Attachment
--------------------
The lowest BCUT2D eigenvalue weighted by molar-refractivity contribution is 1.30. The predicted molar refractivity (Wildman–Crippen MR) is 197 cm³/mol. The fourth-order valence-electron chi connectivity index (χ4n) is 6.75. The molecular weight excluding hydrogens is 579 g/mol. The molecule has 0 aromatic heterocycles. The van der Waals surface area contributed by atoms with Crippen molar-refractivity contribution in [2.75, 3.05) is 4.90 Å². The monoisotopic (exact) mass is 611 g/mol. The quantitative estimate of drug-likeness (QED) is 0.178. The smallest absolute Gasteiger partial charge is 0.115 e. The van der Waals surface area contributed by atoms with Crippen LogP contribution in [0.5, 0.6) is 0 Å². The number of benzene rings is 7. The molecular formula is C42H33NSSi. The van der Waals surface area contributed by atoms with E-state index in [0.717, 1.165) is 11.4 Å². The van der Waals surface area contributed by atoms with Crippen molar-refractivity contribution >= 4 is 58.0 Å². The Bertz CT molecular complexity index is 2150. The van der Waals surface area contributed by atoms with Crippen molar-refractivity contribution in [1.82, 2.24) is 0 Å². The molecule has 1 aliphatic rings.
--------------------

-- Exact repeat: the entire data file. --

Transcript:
The lowest BCUT2D eigenvalue weighted by molar-refractivity contribution is 1.30. The predicted molar refractivity (Wildman–Crippen MR) is 197 cm³/mol. The fourth-order valence-electron chi connectivity index (χ4n) is 6.75. The molecular weight excluding hydrogens is 579 g/mol. The molecule has 0 aromatic heterocycles. The van der Waals surface area contributed by atoms with Crippen molar-refractivity contribution in [2.75, 3.05) is 4.90 Å². The monoisotopic (exact) mass is 611 g/mol. The quantitative estimate of drug-likeness (QED) is 0.178. The smallest absolute Gasteiger partial charge is 0.115 e. The van der Waals surface area contributed by atoms with Crippen LogP contribution in [0.5, 0.6) is 0 Å². The number of benzene rings is 7. The molecular formula is C42H33NSSi. The van der Waals surface area contributed by atoms with E-state index in [0.717, 1.165) is 11.4 Å². The van der Waals surface area contributed by atoms with Crippen molar-refractivity contribution >= 4 is 58.0 Å². The Bertz CT molecular complexity index is 2150. The van der Waals surface area contributed by atoms with Crippen molar-refractivity contribution in [1.82, 2.24) is 0 Å². The molecule has 1 aliphatic rings.